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Old 09-28-2004, 04:46 PM   #1
reversal
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Apt-get


Hi thar, I just downloaded apt-get in Fedora. Cool program, however I'm downloading from a server that has little to nothing on it. How can I add places to download from?
 
Old 09-28-2004, 06:02 PM   #2
ranger_nemo
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Take a look at << www.fedoratracker.org/ >>.
 
Old 09-28-2004, 06:26 PM   #3
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I'm a Linux newb so I actually have no idea what to do with that.
 
Old 09-28-2004, 11:20 PM   #4
ranger_nemo
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I assumed that you knew a bit about it since you had installed apt rather than using the pre-installed yum.

Red Hat, and its derivatives, use .RPM packages. A package contains the files the software needs. Some packages depend on other packages, and won't install unless the dependencies are satisfied. This can lead to "dependency hell" if a package depends on a number of others, because you would need to download and install the dependencies, which might have their own dependencies.

That's why they came up with apt and yum. They are both systems that have repositories that contain sets of packages. When you use either, it reads the list of available packages, and downloads and installs whatever you want, and all its dependencies. Fedora chose yum as the official package manager, but people also packaged apt for it.

The site I mentioned in my previous post collects repos from all over. You can use it to create an /etc/apt/sources.list or an /etc/yum.conf . Those are the files that keep the list of repos your system will check when you run either apt or yum.

Read more about apt at << http://freshrpms.net/apt/ >>.
And, yum at << http://www.linux.duke.edu/projects/yum/ >>.
 
Old 09-28-2004, 11:39 PM   #5
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Quote:
Originally posted by ranger_nemo
I assumed that you knew a bit about it since you had installed apt rather than using the pre-installed yum.

Red Hat, and its derivatives, use .RPM packages. A package contains the files the software needs. Some packages depend on other packages, and won't install unless the dependencies are satisfied. This can lead to "dependency hell" if a package depends on a number of others, because you would need to download and install the dependencies, which might have their own dependencies.

That's why they came up with apt and yum. They are both systems that have repositories that contain sets of packages. When you use either, it reads the list of available packages, and downloads and installs whatever you want, and all its dependencies. Fedora chose yum as the official package manager, but people also packaged apt for it.

The site I mentioned in my previous post collects repos from all over. You can use it to create an /etc/apt/sources.list or an /etc/yum.conf . Those are the files that keep the list of repos your system will check when you run either apt or yum.

Read more about apt at << http://freshrpms.net/apt/ >>.
And, yum at << http://www.linux.duke.edu/projects/yum/ >>.
Yeah I got that much. I was just wondering how to (if at all) get files from different places, in an effort to get more diverse files.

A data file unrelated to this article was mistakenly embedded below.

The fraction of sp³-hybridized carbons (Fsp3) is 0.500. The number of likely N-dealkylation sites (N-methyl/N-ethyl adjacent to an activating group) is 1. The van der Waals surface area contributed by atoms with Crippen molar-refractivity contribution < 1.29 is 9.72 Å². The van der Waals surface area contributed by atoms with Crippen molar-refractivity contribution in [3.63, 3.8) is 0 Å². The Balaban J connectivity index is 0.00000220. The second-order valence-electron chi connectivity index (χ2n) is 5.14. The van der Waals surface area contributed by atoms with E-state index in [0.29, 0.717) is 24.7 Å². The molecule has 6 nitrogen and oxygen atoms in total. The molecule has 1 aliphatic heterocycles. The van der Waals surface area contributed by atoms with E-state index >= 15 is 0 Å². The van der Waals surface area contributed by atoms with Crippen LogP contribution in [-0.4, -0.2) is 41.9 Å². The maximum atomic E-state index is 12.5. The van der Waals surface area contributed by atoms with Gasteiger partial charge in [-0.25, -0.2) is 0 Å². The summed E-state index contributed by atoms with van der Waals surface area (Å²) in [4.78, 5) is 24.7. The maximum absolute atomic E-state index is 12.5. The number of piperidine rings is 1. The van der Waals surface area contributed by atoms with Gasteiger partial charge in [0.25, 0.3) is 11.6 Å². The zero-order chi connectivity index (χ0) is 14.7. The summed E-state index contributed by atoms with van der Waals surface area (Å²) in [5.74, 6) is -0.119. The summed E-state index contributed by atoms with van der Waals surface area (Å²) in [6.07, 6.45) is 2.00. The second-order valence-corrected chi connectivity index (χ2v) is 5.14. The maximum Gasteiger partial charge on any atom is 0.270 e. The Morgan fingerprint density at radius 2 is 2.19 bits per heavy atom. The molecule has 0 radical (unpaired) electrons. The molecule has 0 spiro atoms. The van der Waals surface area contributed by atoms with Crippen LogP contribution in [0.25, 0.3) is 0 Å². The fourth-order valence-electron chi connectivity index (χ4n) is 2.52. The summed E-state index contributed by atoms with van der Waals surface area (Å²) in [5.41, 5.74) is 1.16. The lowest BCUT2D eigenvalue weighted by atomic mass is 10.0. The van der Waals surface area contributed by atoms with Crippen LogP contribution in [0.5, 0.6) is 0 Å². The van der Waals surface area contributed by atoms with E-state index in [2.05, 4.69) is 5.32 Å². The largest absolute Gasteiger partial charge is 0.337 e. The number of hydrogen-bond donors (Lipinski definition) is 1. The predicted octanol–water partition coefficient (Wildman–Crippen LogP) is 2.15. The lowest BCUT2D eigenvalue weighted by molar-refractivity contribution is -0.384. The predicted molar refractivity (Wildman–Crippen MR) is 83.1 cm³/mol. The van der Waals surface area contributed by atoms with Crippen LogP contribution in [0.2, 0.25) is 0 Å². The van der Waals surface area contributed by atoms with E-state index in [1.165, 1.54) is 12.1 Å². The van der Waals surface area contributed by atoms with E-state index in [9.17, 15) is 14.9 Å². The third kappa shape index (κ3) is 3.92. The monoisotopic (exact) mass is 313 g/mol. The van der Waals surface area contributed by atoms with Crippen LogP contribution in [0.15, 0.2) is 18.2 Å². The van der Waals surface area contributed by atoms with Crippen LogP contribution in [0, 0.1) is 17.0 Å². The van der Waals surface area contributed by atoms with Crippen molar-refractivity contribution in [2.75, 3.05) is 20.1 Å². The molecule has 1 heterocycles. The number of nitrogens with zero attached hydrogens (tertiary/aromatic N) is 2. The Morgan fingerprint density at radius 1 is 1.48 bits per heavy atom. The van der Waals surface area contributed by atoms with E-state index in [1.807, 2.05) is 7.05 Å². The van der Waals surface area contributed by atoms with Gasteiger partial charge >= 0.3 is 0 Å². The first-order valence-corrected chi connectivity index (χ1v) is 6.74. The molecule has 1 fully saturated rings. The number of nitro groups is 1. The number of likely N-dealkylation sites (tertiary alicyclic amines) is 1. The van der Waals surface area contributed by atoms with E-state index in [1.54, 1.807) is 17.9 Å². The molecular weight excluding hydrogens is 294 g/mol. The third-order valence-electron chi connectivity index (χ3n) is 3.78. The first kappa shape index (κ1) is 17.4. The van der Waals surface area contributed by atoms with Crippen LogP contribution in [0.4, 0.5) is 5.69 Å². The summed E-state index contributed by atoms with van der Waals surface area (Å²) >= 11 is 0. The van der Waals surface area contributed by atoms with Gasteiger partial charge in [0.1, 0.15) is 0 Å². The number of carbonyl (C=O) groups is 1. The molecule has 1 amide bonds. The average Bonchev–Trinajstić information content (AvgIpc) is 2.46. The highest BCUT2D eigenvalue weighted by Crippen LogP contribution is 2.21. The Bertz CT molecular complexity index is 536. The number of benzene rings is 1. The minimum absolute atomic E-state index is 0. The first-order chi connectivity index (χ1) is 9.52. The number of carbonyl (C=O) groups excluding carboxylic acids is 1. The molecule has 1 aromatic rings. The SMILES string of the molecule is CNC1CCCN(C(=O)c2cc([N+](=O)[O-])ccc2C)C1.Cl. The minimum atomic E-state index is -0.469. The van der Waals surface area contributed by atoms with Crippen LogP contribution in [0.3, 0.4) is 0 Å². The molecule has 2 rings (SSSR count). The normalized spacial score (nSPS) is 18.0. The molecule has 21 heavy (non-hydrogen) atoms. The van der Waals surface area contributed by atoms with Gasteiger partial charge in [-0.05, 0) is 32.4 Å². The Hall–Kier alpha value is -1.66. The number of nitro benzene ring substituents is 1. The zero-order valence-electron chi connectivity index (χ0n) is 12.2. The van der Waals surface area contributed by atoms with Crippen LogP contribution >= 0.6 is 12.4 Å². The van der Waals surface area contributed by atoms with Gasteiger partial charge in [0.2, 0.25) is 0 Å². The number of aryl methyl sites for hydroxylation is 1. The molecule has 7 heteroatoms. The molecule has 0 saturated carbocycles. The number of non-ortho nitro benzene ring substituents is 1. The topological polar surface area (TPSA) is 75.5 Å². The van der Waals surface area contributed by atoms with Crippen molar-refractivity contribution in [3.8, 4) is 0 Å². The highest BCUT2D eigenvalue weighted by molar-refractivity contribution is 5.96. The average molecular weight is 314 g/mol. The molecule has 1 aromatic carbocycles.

Old 09-29-2004, 12:09 AM   #6
Dave Kelly
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'apt-get' is most likely hard coded to access the site you are downloading from.

Read the manuals for 'wget' and 'ncftp' and 'ftp'.
And your browser.

Go to sourceforge, freshmeat.

Decide what kind of program you want and search for it with google.
 
Old 09-29-2004, 12:49 AM   #7
x_theory
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Quote:
Originally posted by Dave Kelly
'apt-get' is most likely hard coded to access the site you are downloading from.

Read the manuals for 'wget' and 'ncftp' and 'ftp'.
And your browser.

Go to sourceforge, freshmeat.

Decide what kind of program you want and search for it with google.
Best way to find other repositories for apt is to google "apt [your distro name] repository" or "apt [distro] sources.list"

Find examples of what other people put in their sources.list, or try to find a repository nearest to you for the faster downloads of your software.

The file /etc/apt/sources.list is the list of the http or ftp sites that apt will pull your packages from. You'll have to modify it as root, but just use vi or any other text editor to change it. Good luck. Once you get APT running right, you'll never go back. Just as a caveat, once you have found a good repository, don't switch to another. Repositories will vary on what they have and how often they are updated. If you suddenly decide to switch to a different ftp or http repository to download your packages from, your certain to run into "dependency hell". Also, if your using APT, do not use yum or up2date. Let APT do all the upgrading you need. You can use the command apt-get upgrade to get all the upgrades you need, or apt-get dist-upgrade to upgrade your entire distribution's OS. Never do a apt-get dist-upgrade while running inside a GUI like X/KDE/Gnome. I hope that helps.
 
Old 09-29-2004, 10:27 AM   #8
ranger_nemo
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Quote:
I was just wondering how to (if at all) get files from different places, in an effort to get more diverse files.
Not really a good idea... If you are accessing different repos maintained by different people with different packages, you could run into trouble with dependencies... Repo A has foo-3.42 and its dependency bar-7.89, but Repo B has bar-8.00. If you update, bar-8.00 might not work with foo-3.42.

But, if you want to, all you have to do is add more repos into your apt sources.list or yum.conf.
 
  


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